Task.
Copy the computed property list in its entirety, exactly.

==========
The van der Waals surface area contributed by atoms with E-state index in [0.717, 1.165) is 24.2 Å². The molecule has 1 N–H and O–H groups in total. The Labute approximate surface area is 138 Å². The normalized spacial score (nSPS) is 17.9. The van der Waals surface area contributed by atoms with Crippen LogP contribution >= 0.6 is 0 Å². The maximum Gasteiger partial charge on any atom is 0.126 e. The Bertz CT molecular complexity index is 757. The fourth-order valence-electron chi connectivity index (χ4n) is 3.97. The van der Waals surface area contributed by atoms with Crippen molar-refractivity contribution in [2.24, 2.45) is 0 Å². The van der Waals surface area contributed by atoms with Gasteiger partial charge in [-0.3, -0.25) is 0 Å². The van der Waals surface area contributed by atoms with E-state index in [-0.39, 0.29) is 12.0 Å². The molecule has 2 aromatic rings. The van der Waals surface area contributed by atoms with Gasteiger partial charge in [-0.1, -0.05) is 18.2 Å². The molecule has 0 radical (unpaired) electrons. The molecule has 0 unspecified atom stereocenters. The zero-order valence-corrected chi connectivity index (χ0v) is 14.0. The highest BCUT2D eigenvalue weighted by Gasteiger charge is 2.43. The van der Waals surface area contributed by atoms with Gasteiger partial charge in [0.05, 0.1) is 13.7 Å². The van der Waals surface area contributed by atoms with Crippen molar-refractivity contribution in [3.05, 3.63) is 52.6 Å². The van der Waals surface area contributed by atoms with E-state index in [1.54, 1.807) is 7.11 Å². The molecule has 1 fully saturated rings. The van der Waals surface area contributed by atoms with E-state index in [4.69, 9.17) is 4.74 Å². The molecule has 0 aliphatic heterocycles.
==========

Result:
The van der Waals surface area contributed by atoms with E-state index in [0.717, 1.165) is 24.2 Å². The molecule has 1 N–H and O–H groups in total. The Labute approximate surface area is 138 Å². The normalized spacial score (nSPS) is 17.9. The van der Waals surface area contributed by atoms with Crippen LogP contribution >= 0.6 is 0 Å². The maximum Gasteiger partial charge on any atom is 0.126 e. The Bertz CT molecular complexity index is 757. The fourth-order valence-electron chi connectivity index (χ4n) is 3.97. The van der Waals surface area contributed by atoms with Crippen molar-refractivity contribution in [2.24, 2.45) is 0 Å². The van der Waals surface area contributed by atoms with Gasteiger partial charge in [-0.3, -0.25) is 0 Å². The van der Waals surface area contributed by atoms with E-state index in [-0.39, 0.29) is 12.0 Å². The molecule has 2 aromatic rings. The van der Waals surface area contributed by atoms with Gasteiger partial charge in [-0.1, -0.05) is 18.2 Å². The molecule has 0 radical (unpaired) electrons. The molecule has 0 unspecified atom stereocenters. The zero-order valence-corrected chi connectivity index (χ0v) is 14.0. The highest BCUT2D eigenvalue weighted by Gasteiger charge is 2.43. The van der Waals surface area contributed by atoms with Gasteiger partial charge in [0.05, 0.1) is 13.7 Å². The van der Waals surface area contributed by atoms with Crippen molar-refractivity contribution in [3.05, 3.63) is 52.6 Å². The van der Waals surface area contributed by atoms with E-state index in [1.54, 1.807) is 7.11 Å². The molecule has 1 fully saturated rings. The van der Waals surface area contributed by atoms with E-state index in [4.69, 9.17) is 4.74 Å². The molecule has 0 aliphatic heterocycles.